Watching Gilmore Girls for the zillionth time.

Cows. (Addendum: The smell of cow manure. Don't ask.)

Snuggling with my katz.

W.B. Yeats' poetry.

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Making dinner and trying new recipes.

Spending time with my sister.

History and archives and museums and libraries. It's a lifestyle.

Being part of a close-knit family.

Reading in bed.

Louisa May Alcott.

The baby aisle at Target.

Skirts and sandals.


Yup, lots of love here. Today and every day.

Thursday, February 6, 2014

Evidence of a Procrastinator

This article of 18 pages and double columns has become my mortal enemy. (Why are papers published in double columns anyway? Are they trying to torture us?) The abstract glares me down and I return with my own narrow-eyed stare of death. 9:45 on a Thursday night and neither of us wants to be here. This is not going to end well.

This morning I was a different person. I zipped through my readings in record time, with extra to spare. But tonight this one article and I are ready to rip each other apart, the mutual loathing like a red-hot anvil. With fire in its voice, it orders me to get this over with, read it already, put us both out of our misery. I pull the computer toward me, focusing my last vestige of willpower on not checking Facebook or opening Blogger just to write about how much I want to write. I am so close. I can do this. I can stay strong.

10:02. "The Concept of Appraisal and Archival Theory" has lost this round. This post is all the evidence I need.

Saturday, February 1, 2014

Probing the Depths

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It's that time of year again. The one where I start getting restless- gazing longingly at my suitcase, watching travel documentaries, and scouring the library stacks for anything by Freya Stark. How inconvenient. School has barely begun and I'm thinking of anything but digital curation and appraisal methods. Instead, I'm starting a Pinterest board (God help me) and swooning over pictures of Plovdiv and Malin Head.

I have learned through the years that my travel bug is never about a longing to get away. It's more complex than that. It's a longing to meet new people. To gain a fresh perspective, to see the world through other eyes. To feel small, because that is when I learn the most about who I am and my place in the world. Nothing pops my self-centered bubble world like unfamiliarity.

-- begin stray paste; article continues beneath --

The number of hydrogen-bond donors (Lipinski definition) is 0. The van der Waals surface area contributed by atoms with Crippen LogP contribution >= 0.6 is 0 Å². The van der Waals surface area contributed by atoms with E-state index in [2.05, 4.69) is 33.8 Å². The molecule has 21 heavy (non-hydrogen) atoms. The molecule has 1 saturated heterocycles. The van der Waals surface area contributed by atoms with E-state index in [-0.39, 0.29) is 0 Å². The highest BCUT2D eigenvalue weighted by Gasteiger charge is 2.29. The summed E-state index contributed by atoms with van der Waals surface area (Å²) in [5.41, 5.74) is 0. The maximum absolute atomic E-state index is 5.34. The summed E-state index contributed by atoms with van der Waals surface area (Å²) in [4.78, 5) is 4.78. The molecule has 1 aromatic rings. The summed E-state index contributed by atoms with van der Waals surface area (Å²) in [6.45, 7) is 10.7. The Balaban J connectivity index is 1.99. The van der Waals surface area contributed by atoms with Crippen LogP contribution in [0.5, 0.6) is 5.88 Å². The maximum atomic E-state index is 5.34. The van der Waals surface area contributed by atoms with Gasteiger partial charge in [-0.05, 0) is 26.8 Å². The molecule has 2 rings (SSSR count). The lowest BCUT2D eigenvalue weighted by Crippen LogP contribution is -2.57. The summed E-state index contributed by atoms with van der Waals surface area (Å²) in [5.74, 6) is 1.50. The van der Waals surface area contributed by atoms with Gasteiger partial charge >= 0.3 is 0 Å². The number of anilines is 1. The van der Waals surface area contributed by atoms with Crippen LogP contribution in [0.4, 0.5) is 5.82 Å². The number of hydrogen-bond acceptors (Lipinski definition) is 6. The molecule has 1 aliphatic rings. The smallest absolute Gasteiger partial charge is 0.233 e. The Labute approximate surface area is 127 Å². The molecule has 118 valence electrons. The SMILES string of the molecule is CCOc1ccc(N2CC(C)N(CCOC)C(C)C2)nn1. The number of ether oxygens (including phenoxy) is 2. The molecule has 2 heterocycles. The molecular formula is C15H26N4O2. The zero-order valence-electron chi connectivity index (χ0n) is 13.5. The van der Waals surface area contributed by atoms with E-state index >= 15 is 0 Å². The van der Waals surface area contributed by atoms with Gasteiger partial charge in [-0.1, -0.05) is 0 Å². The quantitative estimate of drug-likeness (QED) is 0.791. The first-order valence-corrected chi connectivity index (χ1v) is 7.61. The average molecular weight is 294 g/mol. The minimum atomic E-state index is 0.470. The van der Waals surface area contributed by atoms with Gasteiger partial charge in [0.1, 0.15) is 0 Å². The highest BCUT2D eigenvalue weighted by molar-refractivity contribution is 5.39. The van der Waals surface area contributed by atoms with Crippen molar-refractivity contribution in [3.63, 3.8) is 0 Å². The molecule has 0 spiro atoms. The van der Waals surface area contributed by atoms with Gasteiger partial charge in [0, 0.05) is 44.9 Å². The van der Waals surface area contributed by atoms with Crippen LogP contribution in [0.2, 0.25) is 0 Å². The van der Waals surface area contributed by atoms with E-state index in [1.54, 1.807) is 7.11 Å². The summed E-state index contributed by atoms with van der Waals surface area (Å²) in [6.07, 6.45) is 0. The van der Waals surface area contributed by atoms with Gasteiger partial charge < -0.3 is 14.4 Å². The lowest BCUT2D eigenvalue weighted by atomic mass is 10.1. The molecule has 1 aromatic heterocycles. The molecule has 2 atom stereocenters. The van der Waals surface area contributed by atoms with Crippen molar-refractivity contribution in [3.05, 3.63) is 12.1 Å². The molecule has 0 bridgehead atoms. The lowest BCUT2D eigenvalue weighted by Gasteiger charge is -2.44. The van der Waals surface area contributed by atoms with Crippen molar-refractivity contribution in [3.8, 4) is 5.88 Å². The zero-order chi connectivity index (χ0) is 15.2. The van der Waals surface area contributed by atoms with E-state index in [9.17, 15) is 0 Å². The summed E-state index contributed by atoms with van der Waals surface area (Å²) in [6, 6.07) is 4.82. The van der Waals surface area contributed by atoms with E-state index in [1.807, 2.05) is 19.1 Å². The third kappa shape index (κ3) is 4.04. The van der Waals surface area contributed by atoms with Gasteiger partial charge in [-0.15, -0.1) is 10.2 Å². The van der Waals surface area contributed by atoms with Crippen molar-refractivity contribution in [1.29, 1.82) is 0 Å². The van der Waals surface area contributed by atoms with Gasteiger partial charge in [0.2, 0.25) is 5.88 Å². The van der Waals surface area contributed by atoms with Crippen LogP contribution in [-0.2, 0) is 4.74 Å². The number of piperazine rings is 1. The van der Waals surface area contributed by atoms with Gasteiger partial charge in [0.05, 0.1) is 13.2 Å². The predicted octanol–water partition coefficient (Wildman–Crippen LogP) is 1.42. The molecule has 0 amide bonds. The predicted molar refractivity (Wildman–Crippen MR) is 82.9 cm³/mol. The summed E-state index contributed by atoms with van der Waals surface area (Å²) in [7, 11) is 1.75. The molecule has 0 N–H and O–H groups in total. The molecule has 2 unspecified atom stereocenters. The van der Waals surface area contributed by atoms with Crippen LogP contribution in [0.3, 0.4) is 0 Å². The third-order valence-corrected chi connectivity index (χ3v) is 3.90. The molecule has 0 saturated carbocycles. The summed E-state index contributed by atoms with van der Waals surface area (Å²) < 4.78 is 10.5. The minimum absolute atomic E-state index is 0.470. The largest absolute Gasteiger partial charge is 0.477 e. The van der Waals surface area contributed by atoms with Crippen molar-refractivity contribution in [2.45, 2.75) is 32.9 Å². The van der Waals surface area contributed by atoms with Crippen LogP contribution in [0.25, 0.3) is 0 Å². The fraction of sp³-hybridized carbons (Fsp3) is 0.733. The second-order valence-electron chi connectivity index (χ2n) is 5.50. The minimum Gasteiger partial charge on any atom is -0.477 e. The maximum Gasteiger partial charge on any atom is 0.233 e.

It's so easy to get stuck in my own opinions and worldview and declare that "I AM RIGHT! I have the answers! I understand it ALL!" Until a new place, a new face, shake up my preconceived notions about grief, fear, religion, joy, womanhood, politics, motherhood, or love. (Books do that too, but that's another blog post.) I want to know what the world thinks, how it pulses. I want to know other people, if only to understand the many ways that we are all wrong and all right.  

I want to probe the depths of the gray shades that make up life's answers, shedding the black and white of self-importance.

In Ireland, surrounded by nothing familiar, I discovered a part of myself that existed outside of my daily routine. I was chuckled at in a supermarket for forgetting my money when buying groceries. I talked with an old man about Irish history on an abandoned island in Sligo Bay. We got lost, we misread signs. I was bold, I was nervous. I felt self-conscious and I felt confident, sometimes all in one day. We listened to Irish news radio and realized there is so MUCH happening in the world that we tune out.  

That jolt of unfamiliarity, like an electric shock to my ego, wakes me up and reorients me. In doing so, it also focuses my priorities and lightens my expectations of myself.

It's a world-shaking thing when you look west across the Atlantic, not east. Or when you see the mountains of Colorado from above, rather than below. When you eat blood pudding or watch Irish reality TV or sign up for a library pass in a library that is actually a 14th century church. When you hear what others have to say. When you learn to listen, not to talk. When you stop looking through your own eyes, and start to walk in the moccasins of strangers. There is no greater feeling.